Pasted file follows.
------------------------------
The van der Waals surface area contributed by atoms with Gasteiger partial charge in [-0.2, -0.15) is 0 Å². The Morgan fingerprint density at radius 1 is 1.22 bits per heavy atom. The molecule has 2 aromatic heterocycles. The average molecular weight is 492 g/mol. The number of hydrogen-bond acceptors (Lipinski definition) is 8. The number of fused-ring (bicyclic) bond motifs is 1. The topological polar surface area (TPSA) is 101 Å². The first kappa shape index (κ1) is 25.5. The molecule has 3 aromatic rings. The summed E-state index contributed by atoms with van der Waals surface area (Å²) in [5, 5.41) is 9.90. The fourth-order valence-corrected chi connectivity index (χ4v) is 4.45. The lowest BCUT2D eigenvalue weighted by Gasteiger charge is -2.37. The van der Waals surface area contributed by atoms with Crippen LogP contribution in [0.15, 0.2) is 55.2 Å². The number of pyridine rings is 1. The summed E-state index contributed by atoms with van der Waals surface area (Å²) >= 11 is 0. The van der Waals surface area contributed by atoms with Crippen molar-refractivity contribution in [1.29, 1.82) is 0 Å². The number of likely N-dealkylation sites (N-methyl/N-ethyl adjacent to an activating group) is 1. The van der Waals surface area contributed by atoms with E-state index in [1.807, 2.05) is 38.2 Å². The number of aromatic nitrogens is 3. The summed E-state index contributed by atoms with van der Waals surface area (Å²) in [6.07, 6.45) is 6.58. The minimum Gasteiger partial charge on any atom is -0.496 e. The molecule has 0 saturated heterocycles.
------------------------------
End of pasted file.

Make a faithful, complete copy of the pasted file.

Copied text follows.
The van der Waals surface area contributed by atoms with Gasteiger partial charge in [-0.2, -0.15) is 0 Å². The Morgan fingerprint density at radius 1 is 1.22 bits per heavy atom. The molecule has 2 aromatic heterocycles. The average molecular weight is 492 g/mol. The number of hydrogen-bond acceptors (Lipinski definition) is 8. The number of fused-ring (bicyclic) bond motifs is 1. The topological polar surface area (TPSA) is 101 Å². The first kappa shape index (κ1) is 25.5. The molecule has 3 aromatic rings. The summed E-state index contributed by atoms with van der Waals surface area (Å²) in [5, 5.41) is 9.90. The fourth-order valence-corrected chi connectivity index (χ4v) is 4.45. The lowest BCUT2D eigenvalue weighted by Gasteiger charge is -2.37. The van der Waals surface area contributed by atoms with Crippen LogP contribution in [0.15, 0.2) is 55.2 Å². The number of pyridine rings is 1. The summed E-state index contributed by atoms with van der Waals surface area (Å²) >= 11 is 0. The van der Waals surface area contributed by atoms with Crippen molar-refractivity contribution in [1.29, 1.82) is 0 Å². The number of likely N-dealkylation sites (N-methyl/N-ethyl adjacent to an activating group) is 1. The van der Waals surface area contributed by atoms with E-state index in [1.807, 2.05) is 38.2 Å². The number of aromatic nitrogens is 3. The summed E-state index contributed by atoms with van der Waals surface area (Å²) in [6.07, 6.45) is 6.58. The minimum Gasteiger partial charge on any atom is -0.496 e. The molecule has 0 saturated heterocycles.